Building a thriving city, one degree at a time

Government, non-profits and educational institutions are working in tandem to raise post-secondary education attainment in Memphis. The strategies are varied--from removing financial barriers to encouraging adults to return to school--but the outcomes are proving effective in creating a more competitive city.

 
Aniysha Tate's path through higher education had a few bumps. The first time she enrolled in college, she experienced a death in the family and sat out for a few semesters. Her second go at it, she ran out of money.

But this past May, Tate, 33, of Hickory Hill, turned the tassel and walked away with a bachelor’s degree in liberal sciences. Luckily for her, the University of Memphis has developed programs for students in her situation to stay the course and finish out their degree programs.

"Now I can say, 'I accomplished that. I set forth to do that, and I accomplished it,'" Tate, a customer account associate for Raymond James, says. And she is not alone.

Many students experience similar obstacles getting in the way of their college goals. Many don't even make it onto campus. In fact, Memphis has more than 200,000 college non-completers in the community. The Bluff City's high school graduation rate topped out at 70.3 percent in 2012, and the community has an even more challenging college enrollment rate.

In the past few years, Tennessee Governor Bill Haslam’s office, the office of Memphis Mayor A C Wharton Jr., local universities, and local organizations and national foundations have stepped in to better these numbers and put Memphis on the map of competitive cities.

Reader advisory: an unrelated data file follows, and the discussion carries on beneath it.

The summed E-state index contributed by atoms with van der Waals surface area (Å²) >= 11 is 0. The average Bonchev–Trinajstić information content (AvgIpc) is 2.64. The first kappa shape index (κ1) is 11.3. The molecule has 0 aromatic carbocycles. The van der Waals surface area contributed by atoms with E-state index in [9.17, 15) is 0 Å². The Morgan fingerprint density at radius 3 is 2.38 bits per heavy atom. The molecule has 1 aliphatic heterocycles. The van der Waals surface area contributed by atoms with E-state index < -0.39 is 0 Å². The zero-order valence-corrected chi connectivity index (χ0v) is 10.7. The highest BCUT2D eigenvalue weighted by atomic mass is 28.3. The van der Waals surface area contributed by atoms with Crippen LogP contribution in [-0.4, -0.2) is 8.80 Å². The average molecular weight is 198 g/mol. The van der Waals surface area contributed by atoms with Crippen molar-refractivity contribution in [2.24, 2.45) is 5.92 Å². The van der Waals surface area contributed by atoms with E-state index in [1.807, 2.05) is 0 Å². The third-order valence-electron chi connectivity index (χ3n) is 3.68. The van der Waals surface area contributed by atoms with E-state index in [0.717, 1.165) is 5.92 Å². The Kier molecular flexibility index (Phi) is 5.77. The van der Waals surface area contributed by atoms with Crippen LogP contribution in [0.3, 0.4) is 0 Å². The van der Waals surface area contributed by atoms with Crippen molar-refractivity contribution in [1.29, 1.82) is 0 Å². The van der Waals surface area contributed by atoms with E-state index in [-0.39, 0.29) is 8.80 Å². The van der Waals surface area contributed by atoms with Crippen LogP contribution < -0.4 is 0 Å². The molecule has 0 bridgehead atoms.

"If you look at competitive cities that are strong economically, like Raleigh-Durham, Atlanta and Austin, their level of post-secondary attainment, which is usually master's degrees and above, is 40 percent or higher," Douglas Scarboro, Executive Director of the Mayor’s Office of Talent and Human Capital sayes. "That tells me in order to be a vibrant city you have to have an educated population."

In 2013 it was announced that the City of Memphis would receive up to $200,000 in grant money from the Lumina Foundation to advance these efforts.

The Lumina Foundation aims to increase the number of Americans with degrees and other credentials to 60 percent of the population by 2025 by partnering with communities and national thought leaders and establishing goals and action plans. To bolster the success rate in higher education the Foundation focuses on helping to design and build a more accessible, responsive and accountable higher education system. Memphis joins 19 other cities, including Philadelphia, San Antonio and Boston, in the foundation's rollout initiatives.

The Lumina grant appeared close to the same time as Governor Haslam’s Drive to 55 initiative, an effort to increase the percentage of Tennesseans with post-secondary credentials to 55 percent by 2025.

For Memphis that means a big change--adding 144,000 degrees, not counting transfers. But thankfully there are many community players working toward the same goal.

Through the Tennessee Promise law, signed in May of this year, graduating high school seniors will receive two free years of community college or college of applied technology, including tuition and fees, beginning with the class of 2015.

Area universities and higher education institutions set the ball rolling with their own initiatives in the wake of the Complete College Tennessee Act, which ties public universities' and colleges' funding formulas to graduation rates. The University of Memphis looked at students' experiences and made improvements in a tangible way.

"If students connect with their university, they are more likely to stay," says David Cox, University of Memphis Executive Assistant to the President.